As the year draws to a close, I wanted to provide an update for everyone who's followed the story of Microsoft's Nevada tax dodge this year:
- In October, Microsoft announced record profit of $16.2 billion. The company now has approximately $44 billion in cash and short term holdings on hand.
- We learned that the company records about half of its revenue at its Nevada licensing subsidiary - outside the reach of Washington's department of revenue.
- The Washington State Legislature, led by Democrat Representative Ross Hunter, essentially legalized Microsoft's Nevada tax dodge by redefining the state's royalty tax so that the majority of the company's worldwide sales were no longer taxable.
- Partly as a result of this, Washington State is now facing a $5.7 billion deficit, up from the earlier estimate of $3.3 billion. The governor is now threatening a cuts-only budget.
- Most people in Seattle (and Washington State), know nothing at all about Microsoft's Nevada tax practice in part due to the fact that The Seattle Times has never reported the story.
- Local coverage of this issue does not appear to be improving. e.g. The Gates Foundation gave $400,000 to local news blog Crosscut.com, which later was caught removing anti-Microsoft sentiment from a published editorial by the University of Washington's Bill and Melinda Gates Chair of the Computer Science and Engineering Department.
- Perhaps due to the lack of awareness of his actions, King County voters re-elected Rep. Ross Hunter. Diane Tebelius, Hunter's Republican opponent never mentioned the Microsoft tax dodge, though she was briefed on it (by me), presumably because she did not want to alienate Microsoft employees in her district.
- Statewide voters rejected an income tax on people earning more than $200,000 annually, an initiative laudably supported by the father of Microsoft Chairman Bill Gates, William Gates Sr.
- Shortly after the election (and the failure of the high earners initiative), Microsoft CEO Steve Ballmer announced planned sales of $1.3 billion in Microsoft stock. Ballmer gave $425,000 to help defeat the initiative.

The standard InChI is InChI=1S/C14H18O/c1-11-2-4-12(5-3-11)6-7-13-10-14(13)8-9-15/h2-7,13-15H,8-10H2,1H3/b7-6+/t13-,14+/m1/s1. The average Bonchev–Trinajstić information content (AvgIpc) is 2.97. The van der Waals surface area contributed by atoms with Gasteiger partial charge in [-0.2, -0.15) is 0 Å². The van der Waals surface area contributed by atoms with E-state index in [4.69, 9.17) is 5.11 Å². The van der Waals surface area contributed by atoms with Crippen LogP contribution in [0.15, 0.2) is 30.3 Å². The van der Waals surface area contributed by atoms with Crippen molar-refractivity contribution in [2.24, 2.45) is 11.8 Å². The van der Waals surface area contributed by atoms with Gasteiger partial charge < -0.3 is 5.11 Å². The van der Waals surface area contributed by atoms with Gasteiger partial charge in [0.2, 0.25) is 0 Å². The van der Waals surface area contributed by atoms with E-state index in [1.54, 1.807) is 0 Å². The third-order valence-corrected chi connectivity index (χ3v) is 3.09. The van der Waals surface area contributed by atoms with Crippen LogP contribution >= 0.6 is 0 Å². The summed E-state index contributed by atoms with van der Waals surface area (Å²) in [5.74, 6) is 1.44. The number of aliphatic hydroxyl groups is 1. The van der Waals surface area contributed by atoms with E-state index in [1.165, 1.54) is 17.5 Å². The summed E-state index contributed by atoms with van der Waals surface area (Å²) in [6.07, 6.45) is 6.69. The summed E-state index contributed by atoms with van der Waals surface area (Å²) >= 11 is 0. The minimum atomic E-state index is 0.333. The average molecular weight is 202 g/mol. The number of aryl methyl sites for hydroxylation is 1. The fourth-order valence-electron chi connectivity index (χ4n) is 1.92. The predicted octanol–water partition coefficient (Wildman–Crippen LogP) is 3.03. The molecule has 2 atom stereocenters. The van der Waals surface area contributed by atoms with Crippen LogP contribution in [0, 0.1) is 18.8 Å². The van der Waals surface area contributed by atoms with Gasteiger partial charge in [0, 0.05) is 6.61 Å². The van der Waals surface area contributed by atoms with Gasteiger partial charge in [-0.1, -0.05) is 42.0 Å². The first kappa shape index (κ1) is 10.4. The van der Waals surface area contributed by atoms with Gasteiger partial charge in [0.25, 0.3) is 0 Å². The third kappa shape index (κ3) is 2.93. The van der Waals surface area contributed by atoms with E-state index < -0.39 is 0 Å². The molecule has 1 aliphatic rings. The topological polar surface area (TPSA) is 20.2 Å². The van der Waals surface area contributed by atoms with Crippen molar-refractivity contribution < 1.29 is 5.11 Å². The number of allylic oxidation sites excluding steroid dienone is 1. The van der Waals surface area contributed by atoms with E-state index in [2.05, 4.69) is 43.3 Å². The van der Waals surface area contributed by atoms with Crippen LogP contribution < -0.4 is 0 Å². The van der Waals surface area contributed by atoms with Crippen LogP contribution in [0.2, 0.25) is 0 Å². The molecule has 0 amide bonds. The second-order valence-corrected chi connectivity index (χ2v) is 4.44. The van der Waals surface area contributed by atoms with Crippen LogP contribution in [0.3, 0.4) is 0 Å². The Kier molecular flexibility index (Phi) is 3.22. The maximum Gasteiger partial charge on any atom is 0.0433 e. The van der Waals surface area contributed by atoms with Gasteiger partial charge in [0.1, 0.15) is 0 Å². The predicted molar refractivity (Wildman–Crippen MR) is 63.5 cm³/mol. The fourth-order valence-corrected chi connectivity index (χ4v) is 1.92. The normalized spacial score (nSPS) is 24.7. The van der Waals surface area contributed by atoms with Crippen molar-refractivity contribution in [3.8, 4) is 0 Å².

- Statewide voters also chose to repeal the retail candy, soda and bottled water tax which Hunter helped pass ... in part to make up for the shortfall complicated by the royalty tax cut for Microsoft.
- The City of Seattle is one place where these tax cuts are going to have to be made up in other areas through cutbacks in services and increases in fees. e.g. $4/hr parking.
- And, state voters passed a controversial initiative to require a 2/3 supermajority to raise future taxes further complicating the task of an already conflicted legislature which has never had much skill balancing the burden of taxation between citizens and the state's wealthiest corporations.
- Last but not least, the Department of Revenue finally explained why they haven't challenged Microsoft's Nevada tax practice using appeals court precedents from Louisiana which set clear guidelines for state taxation on sales of intangible goods like software licenses. Most interestingly, the department concludes its explanation saying that after it asked the Legislature for stronger legislation to close these kinds of tax loopholes, the Legislature instead chose to essentially legalize Microsoft's royalty tax dodge by redefining the definition of the tax.
So, where does this leave us? Basically, in a lot of debt with a Legislature which thinks it's been directed by the voters not to raise taxes for anyone (it's possible they were just sending a message that they'd prefer the legislature make these decisions on its own).
Things are going to get harder for Washington State's most vulnerable citizens and costlier for nearly all its residents. Meanwhile, the global shareholders of wealthy companies like Microsoft will continue to get a subsidized ride on our state's declining infrastructure.
One idea to help balance the budget going forward would be for the Legislature to restore the Royalty Tax to its 1997 rate and strengthen the enforcement language, this would raise nearly $300 million annually just from Microsoft and likely another few hundred million from the state's other software makers.
Based on what I've seen and learned this year, it's clear that the issue of Microsoft's Nevada tax dodging is just one tiny part of a much bigger problem - that of corporations funding and influencing the state legislature to pursue policies that favor their shareholders, while leaving residents on the hook to pay higher and higher taxes. Over the next year, you'll probably see me focus more on this issue and less on Microsoft.